Friday, June 2, 2023

Supreme Court states Section 37 NDPS Act should not be interpreted literally

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The Supreme Court has held that despite the stringent conditions provided under Section 37, the undue delay in trial can always be a ground for granting bail to an accused who had been charged under the Narcotics Drugs and Psychotropic Substances Act 1985 (NDPS Act).

The Court as per Section 37 NDPS Act, can grant bail to the accused person only after being satisfied that there are reasonable grounds for believing that he is not guilty of such offence and that he is not likely to commit any offence while on bail.

A division bench comprising of Justice S Ravindra Bhat and Justice Dipankar Dutta said that laws which impose stringent conditions for grant of bail, may be necessary in public interest; but incase the trials are not concluded in time, the injustice wrecked on the individual is immeasurable.

The Court said that the grant of bail on ground of undue delay in trial, cannot be said to be fettered by Section 37 of the Act, given the imperative of Section 436A is also applicable to offences under the NDPS Act.

Importantly, the Court said that a plain and literal interpretation of the conditions under Section 37 should satisfy that the accused is not guilty and would not commit any offence, would effectively make grant of bail impossible.

Therefore, the only manner in which such special conditions as enacted under Section 37 can be considered within constitutional parameters is where the court is reasonably satisfied on a prima facie look at the material on record (whenever the bail application is made) that the accused is not guilty, the Court underscored.

The order said that if it is interpreted any other way than this, interpretation, would result in complete denial of the bail to a person accused of offences such as those enacted under Section 37 of the NDPS Act.

The Court, has thus granted bail to the appellant after noting that he had spent over seven years in jail in an NDPS case and trial was proceeding at snail’s pace.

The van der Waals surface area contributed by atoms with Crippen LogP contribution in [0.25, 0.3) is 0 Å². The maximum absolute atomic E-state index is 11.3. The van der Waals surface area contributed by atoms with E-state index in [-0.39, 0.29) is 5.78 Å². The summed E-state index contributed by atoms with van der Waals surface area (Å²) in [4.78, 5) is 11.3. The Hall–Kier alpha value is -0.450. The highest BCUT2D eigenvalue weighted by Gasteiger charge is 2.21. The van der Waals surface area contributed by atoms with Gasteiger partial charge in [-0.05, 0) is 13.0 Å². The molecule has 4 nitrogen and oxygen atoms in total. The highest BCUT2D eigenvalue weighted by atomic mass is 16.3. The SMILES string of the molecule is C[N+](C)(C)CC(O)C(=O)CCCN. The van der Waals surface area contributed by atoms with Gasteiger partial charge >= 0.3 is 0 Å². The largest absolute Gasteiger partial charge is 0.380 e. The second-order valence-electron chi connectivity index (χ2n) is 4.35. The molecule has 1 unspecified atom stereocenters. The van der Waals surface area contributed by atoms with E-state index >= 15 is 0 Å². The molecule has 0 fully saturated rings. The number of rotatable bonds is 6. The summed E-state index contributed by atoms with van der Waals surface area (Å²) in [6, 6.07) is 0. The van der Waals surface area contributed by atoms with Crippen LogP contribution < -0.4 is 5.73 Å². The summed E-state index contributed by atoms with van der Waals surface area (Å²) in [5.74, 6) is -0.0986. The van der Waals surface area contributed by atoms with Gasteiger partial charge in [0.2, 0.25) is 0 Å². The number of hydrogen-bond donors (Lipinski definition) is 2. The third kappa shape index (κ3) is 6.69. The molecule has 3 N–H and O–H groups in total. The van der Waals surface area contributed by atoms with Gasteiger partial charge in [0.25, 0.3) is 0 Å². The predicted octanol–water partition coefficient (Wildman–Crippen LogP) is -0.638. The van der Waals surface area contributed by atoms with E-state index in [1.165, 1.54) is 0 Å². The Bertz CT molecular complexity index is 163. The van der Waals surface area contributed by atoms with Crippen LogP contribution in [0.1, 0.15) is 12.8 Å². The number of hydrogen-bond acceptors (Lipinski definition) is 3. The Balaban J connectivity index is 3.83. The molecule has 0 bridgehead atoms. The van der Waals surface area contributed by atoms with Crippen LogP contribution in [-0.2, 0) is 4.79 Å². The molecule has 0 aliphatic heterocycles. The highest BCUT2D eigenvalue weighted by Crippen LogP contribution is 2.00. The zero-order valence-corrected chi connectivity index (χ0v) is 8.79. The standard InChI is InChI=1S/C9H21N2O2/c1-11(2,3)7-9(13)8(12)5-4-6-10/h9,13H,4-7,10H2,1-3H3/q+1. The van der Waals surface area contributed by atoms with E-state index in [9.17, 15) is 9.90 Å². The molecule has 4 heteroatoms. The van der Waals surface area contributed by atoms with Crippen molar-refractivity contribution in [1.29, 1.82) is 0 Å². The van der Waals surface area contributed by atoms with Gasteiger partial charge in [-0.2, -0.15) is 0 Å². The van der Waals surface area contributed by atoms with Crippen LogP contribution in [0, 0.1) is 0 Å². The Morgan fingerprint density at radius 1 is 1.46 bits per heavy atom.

The Court said that the progress of the trial has been at a snail’s pace as only 30 witnesses have been examined, whereas 34 more have to be examined.

The case in question concerns the supply of ganja. In the case four accused were found to be in possession of 180 kilograms of ganja.

The appellant was arrested at the instance of the confessional statement of one of the arrested persons.

At the time of his arrest, the appellant was 23 years old and, he was not found in possession of the said narcotic drug.

The appellant was booked under Sections 20, 25 and 29 of the NDPS Act. His bail application was rejected by the District Court based on the gravity of the offences alleged, severity of punishment, and his alleged role.

It was also noted that the appellant had been in regular contact with the other co-accused to commit the crime, and that material witnesses were yet to be examined.

The appellant moved the Delhi High Court for bail which was rejected on the ground that the appellant was prima facie in regular contact with other co-accused as indicated by the call records, and that the main accused had transferred money from his bank account to the appellant’s bank account, several times.

The High Court noted that it was a prima facie case against appellant and there were no grounds to rely on the exceptions of Section 37 NDPS Act.

This led to the appeal before the apex court.

The Supreme Court found out that the recovery of ganja was from the four co-accused and the appellant was only arrested at the behest of confessional statement by one of the co-accused.

The Court acknowledged that Section 37 NDPS Act and other similar provisions with such strict conditions like Section 43D(5) of the Unlawful Activities Prevention Act 1967 and Section 45 of the Prevention of Money Laundering Act 2002, have been upheld.

The Court noted that in the present case, the appellant has been in jail for more than seven years, with the trial moving at the snail’s pace.

In view of the above, the Court proceeded to grant bail to the appellant.

Before parting, the Court also bemoaned living conditions of prisoners in Indian jails which are overcrowded.

“Jails are overcrowded and their living conditions, more often than not, appalling. According to the Union Home Ministry’s response to Parliament, the National Crime Records Bureau had recorded that as on 31st December 2021, over 5,54,034 prisoners were lodged in jails against total capacity of 4,25,069 lakhs in the country20. Of these 122,852 were convicts; the rest 4,27,165 were undertrials,” the Court said.


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